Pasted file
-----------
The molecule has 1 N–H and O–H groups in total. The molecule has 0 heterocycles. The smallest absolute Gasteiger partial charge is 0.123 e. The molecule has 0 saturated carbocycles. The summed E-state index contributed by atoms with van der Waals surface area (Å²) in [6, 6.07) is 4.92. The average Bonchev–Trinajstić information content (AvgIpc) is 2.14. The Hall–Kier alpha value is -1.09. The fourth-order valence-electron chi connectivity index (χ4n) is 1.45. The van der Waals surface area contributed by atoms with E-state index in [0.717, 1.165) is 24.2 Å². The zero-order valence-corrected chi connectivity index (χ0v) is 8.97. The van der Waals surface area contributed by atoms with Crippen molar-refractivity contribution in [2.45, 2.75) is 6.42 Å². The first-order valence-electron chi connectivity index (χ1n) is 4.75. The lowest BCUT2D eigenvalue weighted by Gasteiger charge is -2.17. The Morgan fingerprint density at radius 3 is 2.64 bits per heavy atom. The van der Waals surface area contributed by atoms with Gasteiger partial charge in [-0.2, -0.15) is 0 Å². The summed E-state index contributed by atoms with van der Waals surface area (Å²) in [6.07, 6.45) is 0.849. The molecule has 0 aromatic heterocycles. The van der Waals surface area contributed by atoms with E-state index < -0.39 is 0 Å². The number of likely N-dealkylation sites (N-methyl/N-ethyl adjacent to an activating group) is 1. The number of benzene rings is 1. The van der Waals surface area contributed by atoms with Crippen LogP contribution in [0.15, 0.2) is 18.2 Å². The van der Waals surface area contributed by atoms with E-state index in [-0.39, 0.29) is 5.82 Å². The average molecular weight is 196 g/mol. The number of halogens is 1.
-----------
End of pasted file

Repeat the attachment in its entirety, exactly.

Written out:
The molecule has 1 N–H and O–H groups in total. The molecule has 0 heterocycles. The smallest absolute Gasteiger partial charge is 0.123 e. The molecule has 0 saturated carbocycles. The summed E-state index contributed by atoms with van der Waals surface area (Å²) in [6, 6.07) is 4.92. The average Bonchev–Trinajstić information content (AvgIpc) is 2.14. The Hall–Kier alpha value is -1.09. The fourth-order valence-electron chi connectivity index (χ4n) is 1.45. The van der Waals surface area contributed by atoms with E-state index in [0.717, 1.165) is 24.2 Å². The zero-order valence-corrected chi connectivity index (χ0v) is 8.97. The van der Waals surface area contributed by atoms with Crippen molar-refractivity contribution in [2.45, 2.75) is 6.42 Å². The first-order valence-electron chi connectivity index (χ1n) is 4.75. The lowest BCUT2D eigenvalue weighted by Gasteiger charge is -2.17. The Morgan fingerprint density at radius 3 is 2.64 bits per heavy atom. The van der Waals surface area contributed by atoms with Gasteiger partial charge in [-0.2, -0.15) is 0 Å². The summed E-state index contributed by atoms with van der Waals surface area (Å²) in [6.07, 6.45) is 0.849. The molecule has 0 aromatic heterocycles. The van der Waals surface area contributed by atoms with E-state index < -0.39 is 0 Å². The number of likely N-dealkylation sites (N-methyl/N-ethyl adjacent to an activating group) is 1. The number of benzene rings is 1. The van der Waals surface area contributed by atoms with Crippen LogP contribution in [0.15, 0.2) is 18.2 Å². The van der Waals surface area contributed by atoms with E-state index in [-0.39, 0.29) is 5.82 Å². The average molecular weight is 196 g/mol. The number of halogens is 1.